Amanda: What we need to actually understand is what’s happening in your body that’s making it fight you on this. Okay. So when you say that your body is like fighting you and screaming at you, tell me what that’s like for you.
Linda: It kind of feels like, and I don’t feel like my husband kidnapped me, but it kind of feels like you’re being kidnapped and a mask is put over you. This is what I feel like. I’m not saying that this is what’s happening, you know?
Amanda: Right, right. I get that.
Linda: But this is kinda what I feel.
It’s like, or almost you’re in the pool and you’re about to drown and someone’s just keep shoving your head down and down, and you just see the surface right there, and so you’re just, you know, just trying to get to the top.
Amanda: Okay, so is there fear, anxiety? What emotions are you feeling?
Linda: I don’t know, I don’t think there’s anxiety. I don’t think there’s fear…
Amanda: But I mean, like what you’re describing sounds scary.
Linda: It does. As I’m talking about, I like it does, but I don’t think it’s fear. I guess it’s always assuming, Oh, does he want sex just to orgasm? Does he really wanna connect?
I think he really does wanna connect. He does like to orgasm too.
Amanda: Sure. But the scenarios you’re describing in how you feel sound very scary and fearful.
Linda: It actually reminded me, so when I was in high school and I grew up in a small town in northern California, there weren’t a lot of LDS people at our school and there weren’t a ton of good guys around and there was this one guy, super, he wasn’t LDS, but he was super pure, like really good guy. And he kinda had a crush on me. And one time he leaned in to kind of give me in the hallway at school, give me a kiss on the cheek, just to say thank you and you’re a really good person type of thing.
And as he leaned in, I literally screamed, what are you doing? You know, I’ve never been sexually abused or anything. Not even close, even close to that. But every time, and even when my mom growing up, she tried to have the birds and the bees talk with me every single time she would bring it up. I would shut my ears and say, da, da, da da, da da.
I would, you know, get dressed in a bathroom instead of the locker room. Even my best friends of years in my own house, I would let them dress in my room, I would go in my bathroom and change, you know, cuz I couldn’t even just change my shorts in front of them or whatever. There’s always just been this like uncomfortability around sex.
And I remember when I was telling my grandma one time, not about all this, I was just, we were talking about sex and she was probably like 80 years old at the time I was in my twenties and she said, one of the best things you can do is just relax and like during sex.
And that’s always been, I’m just kind of a tense person. And even when I’m like brushing my hair, it doesn’t hurt or anything, but I just like have this tense look on my face. And I even feel like sometimes during sex I have a hard time just relaxing, enjoying it. Or when I’m even on a vacation, I’m like, we have to get to our next to-do item on the vacation.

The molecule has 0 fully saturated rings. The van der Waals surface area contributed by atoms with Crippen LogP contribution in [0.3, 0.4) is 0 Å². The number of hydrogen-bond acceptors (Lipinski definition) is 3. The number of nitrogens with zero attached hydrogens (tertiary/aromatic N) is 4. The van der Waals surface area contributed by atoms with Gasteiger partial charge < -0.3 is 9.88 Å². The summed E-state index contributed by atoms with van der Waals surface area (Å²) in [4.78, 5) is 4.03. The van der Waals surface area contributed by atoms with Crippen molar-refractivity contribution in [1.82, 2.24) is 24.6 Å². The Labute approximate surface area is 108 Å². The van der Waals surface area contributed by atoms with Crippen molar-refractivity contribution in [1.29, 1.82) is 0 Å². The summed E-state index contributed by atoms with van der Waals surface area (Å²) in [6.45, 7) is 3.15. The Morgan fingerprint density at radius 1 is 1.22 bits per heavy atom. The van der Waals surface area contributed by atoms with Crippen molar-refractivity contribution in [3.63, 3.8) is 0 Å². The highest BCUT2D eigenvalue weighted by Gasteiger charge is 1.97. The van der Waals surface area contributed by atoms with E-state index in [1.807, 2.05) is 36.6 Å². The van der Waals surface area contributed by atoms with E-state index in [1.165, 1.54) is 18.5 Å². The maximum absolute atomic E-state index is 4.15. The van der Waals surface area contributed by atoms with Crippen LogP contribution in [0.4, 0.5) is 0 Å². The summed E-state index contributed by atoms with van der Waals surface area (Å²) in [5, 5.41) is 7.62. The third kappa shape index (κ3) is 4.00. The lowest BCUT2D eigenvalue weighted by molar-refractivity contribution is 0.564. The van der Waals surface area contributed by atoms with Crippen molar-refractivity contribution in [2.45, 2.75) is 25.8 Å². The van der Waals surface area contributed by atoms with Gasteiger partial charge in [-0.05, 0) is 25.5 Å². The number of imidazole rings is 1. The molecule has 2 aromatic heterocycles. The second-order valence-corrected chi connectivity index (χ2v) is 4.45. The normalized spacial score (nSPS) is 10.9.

We have to, you know, it’s just a waste of time for sitting here. I don’t really think my worth comes from getting stuff done or anything, but it’s just like this tense feeling around sexual things, it’s always been.
I remember my boyfriend in high school. I had a boyfriend in high school. He lived in Utah and I lived in California, so it was long distance, but every once in a while I’d come out to Utah to visit him.
And I would always tell him I was so strict, even when I was dating my husband, we were engaged. I was so strict with him, like, Nope, we are not gonna make out till we’re married. No tongue. You’re not gonna touch me this way. I’ve always been like that regarding sex.
Amanda: Okay. Do you have any idea where it comes from?
Linda: I can’t…
Amanda: What did you learn in your family about sex?
Linda: I mean, I always shut my ears when my mom tried to talk, so I don’t think I’ve learned anything. The one thing I can remember, and this is even when I was married a couple years, so this has been within the last 10 years, my dad said, If I never touched your mom, we’d probably never, he didn’t say the word sex, but that’s what it was alluding to.
And he’s like, That’s just the way she is. She grew up in a single mom home. Her dad was an alcoholic, and she’s not a very affectionate, loving type of person. She’s a great mom. Just not super loving, affectionate. Naturally.
Amanda: Okay, did you witness this between your parents, like your dad trying to touch your mom and your mom not being affectionate back?
Linda: No, I never witnessed that between them. I mean, I never witnessed them. Oh. I’ve seen them kiss lots of times. Okay. And hold hands. Um, but no, never her rejecting him or anything like that? I never remember walking in on them having sex or anything.
Amanda: Okay. I’d like to do some somatic work and see if we can pinpoint this a little bit more.
Amanda: Have you heard or seen me do this ever?
Linda: I don’t… I’ve heard of the word somatic work…
Amanda: So, we go into your body…
Amanda: And you really have to pay attention to what’s happening in your body. So your brain is going to want to try and override things and start talking about, and like describing, and that’s not what I want to happen. I want you to actually feel.
Amanda: Okay. So…
Linda: It’s hard for me to